Let me come to the point of non-competiveness through dress code, as I said dress code depends on the work culture of the company, so with non-competiveness, I meant with pros of dress code. In addition, not every company imposes a dress code, while some have lenient dress code and others have strict.
Now come to the point of skin. Unfortunately I don’t have a sister and daughter but I have mother. Mother used to wear Punjabi suits before the marriage but after marriage my grandmother and her mother-in-law instructed her to wear sari. So, to avoid any conflict with her, my mother started wearing sari. Interestingly, Punjabi suits don’t show much skin, but my grandmother instructed her to wear sari. So it is all about perspective not sari, suits or skirt. My grandmother used to think, it is absurd to wear to suits, even when they don’t show any skin. Now, it is all cool, even my grandmother wears Patiala suits. We cannot change one’s perspective until we get rid of the absurdity behind one’s choices. And that’s it.
Hemu recently posted…Stop Being Politically Correct
Great to know that you’re working on your grammar. It would help you put your point across effectively. If you’re talking about perspective it is something everyone needs to work on if they call themselves progressive no matter where they have come from or what their experiences have been. Respecting somebody’s choices is a perspective everyone needs to cultivate to be in sync with the developing world. You can’t have double standards there.Instead of pointing out superfluous flaws in a woman and find reasoning in a the man’s faulty attitude you could have read it from a neutral perspective without being gender biased. Your mother’s generation is much different from the current one. In those times women preferred to keep peace rather than express their need for freedom of choice. The current generation like Shakti needs to change that with changing times. And, if the right kind of men support them without finding irrational flaws in them the world would be a much better place.
The mindset is what makes the difference. Judging people, mainly women, by what they wear, instead of what they are capable of, is sick. These are the same people who commit crimes against women and justify it by attributing it to their clothes. Why just men, even women do it against fellow women!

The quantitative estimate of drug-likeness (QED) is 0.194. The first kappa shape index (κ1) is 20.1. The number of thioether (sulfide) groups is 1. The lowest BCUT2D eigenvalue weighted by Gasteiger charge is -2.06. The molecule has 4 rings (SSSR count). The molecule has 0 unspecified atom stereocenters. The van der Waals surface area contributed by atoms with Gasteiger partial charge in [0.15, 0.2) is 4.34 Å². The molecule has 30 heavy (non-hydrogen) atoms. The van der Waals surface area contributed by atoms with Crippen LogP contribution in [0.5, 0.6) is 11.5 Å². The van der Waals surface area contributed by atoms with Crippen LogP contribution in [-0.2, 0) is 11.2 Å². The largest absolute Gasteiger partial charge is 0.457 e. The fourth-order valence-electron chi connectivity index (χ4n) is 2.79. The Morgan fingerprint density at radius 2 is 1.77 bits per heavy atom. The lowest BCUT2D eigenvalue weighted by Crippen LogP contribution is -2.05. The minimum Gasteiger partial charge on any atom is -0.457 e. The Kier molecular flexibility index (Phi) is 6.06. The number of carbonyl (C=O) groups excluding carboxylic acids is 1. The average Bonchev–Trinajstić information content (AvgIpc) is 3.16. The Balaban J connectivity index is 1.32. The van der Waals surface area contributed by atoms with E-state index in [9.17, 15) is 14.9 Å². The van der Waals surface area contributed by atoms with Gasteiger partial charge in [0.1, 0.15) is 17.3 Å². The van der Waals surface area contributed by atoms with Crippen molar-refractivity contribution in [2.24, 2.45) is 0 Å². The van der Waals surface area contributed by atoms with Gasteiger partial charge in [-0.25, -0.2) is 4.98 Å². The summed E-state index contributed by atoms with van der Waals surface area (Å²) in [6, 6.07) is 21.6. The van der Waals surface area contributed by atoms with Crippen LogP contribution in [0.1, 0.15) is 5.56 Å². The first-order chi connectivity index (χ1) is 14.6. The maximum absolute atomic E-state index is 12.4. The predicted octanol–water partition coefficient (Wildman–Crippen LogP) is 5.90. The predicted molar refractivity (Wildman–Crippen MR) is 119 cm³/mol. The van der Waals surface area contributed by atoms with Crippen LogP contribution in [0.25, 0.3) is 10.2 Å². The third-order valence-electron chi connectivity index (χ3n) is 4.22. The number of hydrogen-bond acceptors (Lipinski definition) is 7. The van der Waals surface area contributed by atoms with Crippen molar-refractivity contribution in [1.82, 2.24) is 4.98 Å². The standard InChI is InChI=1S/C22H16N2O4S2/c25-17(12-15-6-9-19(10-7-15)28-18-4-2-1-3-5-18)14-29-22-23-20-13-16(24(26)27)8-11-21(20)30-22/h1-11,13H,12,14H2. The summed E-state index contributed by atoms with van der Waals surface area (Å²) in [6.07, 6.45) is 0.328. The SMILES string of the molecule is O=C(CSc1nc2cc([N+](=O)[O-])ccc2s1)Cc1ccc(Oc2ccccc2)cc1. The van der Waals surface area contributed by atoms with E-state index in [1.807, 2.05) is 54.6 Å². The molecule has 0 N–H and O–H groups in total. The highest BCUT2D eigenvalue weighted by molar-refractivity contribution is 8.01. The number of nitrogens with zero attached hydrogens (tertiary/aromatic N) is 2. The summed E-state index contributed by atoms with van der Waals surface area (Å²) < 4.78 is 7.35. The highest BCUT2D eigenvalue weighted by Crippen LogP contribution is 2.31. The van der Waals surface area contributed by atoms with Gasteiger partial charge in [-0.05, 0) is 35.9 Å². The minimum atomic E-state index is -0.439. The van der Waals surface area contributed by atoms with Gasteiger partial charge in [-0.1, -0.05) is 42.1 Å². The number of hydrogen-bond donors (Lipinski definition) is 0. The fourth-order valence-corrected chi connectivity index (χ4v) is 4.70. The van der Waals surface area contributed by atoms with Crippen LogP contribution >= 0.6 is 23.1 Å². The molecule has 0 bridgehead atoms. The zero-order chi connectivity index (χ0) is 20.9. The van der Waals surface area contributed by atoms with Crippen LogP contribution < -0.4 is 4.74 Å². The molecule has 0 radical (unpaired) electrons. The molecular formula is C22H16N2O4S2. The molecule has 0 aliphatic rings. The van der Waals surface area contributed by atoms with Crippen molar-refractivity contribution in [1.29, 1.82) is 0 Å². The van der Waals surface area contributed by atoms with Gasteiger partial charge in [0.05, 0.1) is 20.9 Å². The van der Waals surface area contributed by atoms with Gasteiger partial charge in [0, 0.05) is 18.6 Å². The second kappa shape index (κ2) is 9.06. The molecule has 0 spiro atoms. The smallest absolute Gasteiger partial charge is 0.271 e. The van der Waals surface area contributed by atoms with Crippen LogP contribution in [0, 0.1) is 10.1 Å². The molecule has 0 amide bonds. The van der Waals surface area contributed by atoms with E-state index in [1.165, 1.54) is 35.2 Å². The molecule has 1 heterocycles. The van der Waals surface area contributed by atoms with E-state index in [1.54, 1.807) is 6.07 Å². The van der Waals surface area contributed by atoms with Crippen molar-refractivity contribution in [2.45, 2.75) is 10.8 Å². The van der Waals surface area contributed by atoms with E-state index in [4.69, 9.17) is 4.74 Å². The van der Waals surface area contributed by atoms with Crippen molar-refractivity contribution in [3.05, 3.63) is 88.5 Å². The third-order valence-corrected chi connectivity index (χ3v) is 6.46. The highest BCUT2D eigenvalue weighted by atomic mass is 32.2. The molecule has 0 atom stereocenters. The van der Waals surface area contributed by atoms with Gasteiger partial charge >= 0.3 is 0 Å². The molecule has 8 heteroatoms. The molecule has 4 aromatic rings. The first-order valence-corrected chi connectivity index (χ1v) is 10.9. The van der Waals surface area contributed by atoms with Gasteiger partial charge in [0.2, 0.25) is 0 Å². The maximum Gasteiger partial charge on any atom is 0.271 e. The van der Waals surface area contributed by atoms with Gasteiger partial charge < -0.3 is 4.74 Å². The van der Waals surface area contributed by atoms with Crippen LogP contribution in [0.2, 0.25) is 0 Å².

Shubhangi @ Ground Coffee Bean
I agree, Shubhangi. The HR manager is a perfect example of a woman trying to suppress another woman.
By the way, did I tell you I loved your “many moods” banner? it’s awesome!!
SHUBHANGI SRIKANTH recently posted…Taming the Monkey Mind -Being Aware
Hey,thanks Shubhangi. Glad you like it. ?
Sad reality of the corporate world. Have seen it coming from so called well educated people in progressive companies. Wonder what would be the situation in babu companies!
Yes, I wonder about the babu companies too, Shilpa. But I guess, the question of double standards doesn’t come up there, since you know what to expect. It’s the progressive lot of corporates who astonish you with their narrow-minded attitudes in such situations.
Beautifully written and it’s true not only in a corporate workplace, but more so in the Government. Most female colleagues complain that they are stifled by unofficial dress codes.
Thank you, Santosh. The dress code somehow gets heavy on women as opposed to men. I see so many men at good positions in government and other organizations who turn up to work in a unkempt condition chewing gutka or stinking of cigarettes. These things are often ignored conveniently, whereas what a woman wears becomes more of a concern.
That was a powerful post! We need more women like her. Sadly even in metros, some workplaces are better suited for the dark ages.
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Thanks, Preethi. Unfortunately, yes, the metros in India are no better. And, worse still most women do get submissive to such closed mindedness just to fit in.
Very well written story which speaks the heart of modern girl of today who works for MNC .
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Thank you, Dipika. Glad you like it.
Ooh, love that unexpected and climactic ending! Though I wish I ‘heard’ the ending! 😉 I have been looked up and down by a female superior at work upon initial connection each day that she would see me. It is frustrating and intimidating at times to be judged by one’s style of dress, and in particular by men. I find there is usually a double standard as you alluded to in your story. By the way, what does MNC stand for? 😉 <3
Thanks, Elly. Aren’t we women judged at some point or the other for our dressing? I hope you could tackle your superior to discourage her judgemental scanning of your clothes. Sometimes, women are the ones who do it to women. It’s ridiculous, really! An MNC is a short form for a multi national company.
Am sure he was perplexed, I can imagine his facial expression I would love to read the end of the story, nice post thanks for sharing